The Ancient Inhabitants of Pitt's Burg

WASHINGTON—A team of leading archaeologists announced Monday they had uncovered the remains of an ancient job-creating race that, at the peak of its civilization, may have provided occupations for hundreds of thousands of humans in the American Northeast and Midwest.

...

With his team having so far cataloged the decaying ruins of more than 400 edifices believed to have been used solely for human employment, Mueller said he now believes the inhabitants of mid-20th-century North America may have built their territory—in particular, the Great Lakes region and northern Appalachia—into one of the most advanced and prosperous civilizations in the world.

Numerous scholars told reporters the findings have challenged everything they thought they knew about the fundamental organization of human societies, calling it "staggering" and "almost unbelievable" that a culture predating our own had been able to provide work to nearly every person who sought it.

"By today's standards, the job creators' society was highly unusual," anthropologist Carla Delgado of the Smithsonian Institution said. "One of its more bizarre customs involved workers being employed at the same job at the same location day in and day out for their entire adult lives. It was grueling, perhaps, but astonishingly, some of these individuals were able to set aside part of their earnings for the future, slowly saving money with the hope of improving the prospects of their offspring."

"The amazing part is, this bafflingly high level of economic security went on for generations," Delgado added.

Archaeologists who participated in digs on the sites described ghostly scenes of intact but empty homes, halted conveyor belts, and crumbling storehouses still full of the lost people's signature "auto parts."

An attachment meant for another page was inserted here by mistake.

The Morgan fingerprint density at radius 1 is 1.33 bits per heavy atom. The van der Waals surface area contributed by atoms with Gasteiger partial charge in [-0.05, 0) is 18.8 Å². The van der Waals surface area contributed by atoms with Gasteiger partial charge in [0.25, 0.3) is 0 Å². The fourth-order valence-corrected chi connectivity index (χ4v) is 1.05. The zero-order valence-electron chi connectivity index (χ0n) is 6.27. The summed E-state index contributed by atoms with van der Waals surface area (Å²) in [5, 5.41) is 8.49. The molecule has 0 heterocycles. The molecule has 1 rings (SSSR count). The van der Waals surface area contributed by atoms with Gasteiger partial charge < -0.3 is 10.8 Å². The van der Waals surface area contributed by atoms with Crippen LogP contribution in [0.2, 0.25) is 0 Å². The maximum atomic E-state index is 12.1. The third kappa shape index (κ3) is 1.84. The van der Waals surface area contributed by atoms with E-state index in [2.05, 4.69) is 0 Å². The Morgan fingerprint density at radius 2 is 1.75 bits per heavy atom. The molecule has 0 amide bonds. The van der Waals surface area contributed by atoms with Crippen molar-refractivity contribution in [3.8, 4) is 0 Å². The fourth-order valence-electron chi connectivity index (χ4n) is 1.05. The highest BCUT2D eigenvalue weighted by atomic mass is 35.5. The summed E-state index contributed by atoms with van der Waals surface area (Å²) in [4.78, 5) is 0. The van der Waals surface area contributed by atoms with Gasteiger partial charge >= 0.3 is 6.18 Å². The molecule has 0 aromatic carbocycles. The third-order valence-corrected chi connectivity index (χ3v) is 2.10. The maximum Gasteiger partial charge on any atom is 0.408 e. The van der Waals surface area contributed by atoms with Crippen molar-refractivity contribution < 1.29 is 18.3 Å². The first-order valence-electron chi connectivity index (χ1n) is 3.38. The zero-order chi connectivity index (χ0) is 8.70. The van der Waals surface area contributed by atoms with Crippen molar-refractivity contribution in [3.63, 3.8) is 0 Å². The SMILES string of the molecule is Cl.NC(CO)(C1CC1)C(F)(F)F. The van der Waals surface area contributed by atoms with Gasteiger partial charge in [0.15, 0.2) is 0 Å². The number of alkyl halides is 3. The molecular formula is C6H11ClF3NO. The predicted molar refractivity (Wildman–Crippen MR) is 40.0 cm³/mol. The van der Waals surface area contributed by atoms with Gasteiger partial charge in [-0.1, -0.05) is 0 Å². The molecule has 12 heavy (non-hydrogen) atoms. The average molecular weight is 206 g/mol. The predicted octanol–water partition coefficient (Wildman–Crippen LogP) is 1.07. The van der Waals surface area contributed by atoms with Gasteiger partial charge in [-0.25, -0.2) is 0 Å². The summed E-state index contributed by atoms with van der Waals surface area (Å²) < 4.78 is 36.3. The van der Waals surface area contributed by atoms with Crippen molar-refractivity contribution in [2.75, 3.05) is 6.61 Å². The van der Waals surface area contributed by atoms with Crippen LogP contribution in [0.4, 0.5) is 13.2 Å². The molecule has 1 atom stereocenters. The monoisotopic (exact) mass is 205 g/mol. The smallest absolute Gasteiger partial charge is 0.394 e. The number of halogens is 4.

By examining recovered artifacts, they have reportedly been able to decipher the names of what they speculate must have been the grandest settlements from the height of the job creators' empire: cities known among the ancients as Gary, Lansing, Cleve-Land, Sandusky, and Pitt's Burg.

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Comments

1 Response to "The Ancient Inhabitants of Pitt's Burg"

BrianTH said... 11/01/2011 2:35 PM

I was laughing along, then got fairly irate about the ending:

"'The remaining local population has its own mythology to explain the job-creating race's disappearance,' Decker said. 'Legend has it that they never died out, but rather entered a state of deep slumber from which they will one day awaken, bringing increased employment with them.

'And perhaps it's best to let the locals hold on to this belief,' Decker added. 'It's really the only thing they have left.'"

I'm OK with the part about the myth, because certainly there are some people clinging to that notion. But the attitude in the last line is actually part of the problem--going backward is not in fact the only hopeful scenario.

And obviously someone didn't get the memo on what has been happening in Pitt's Burg during the Great Recession.

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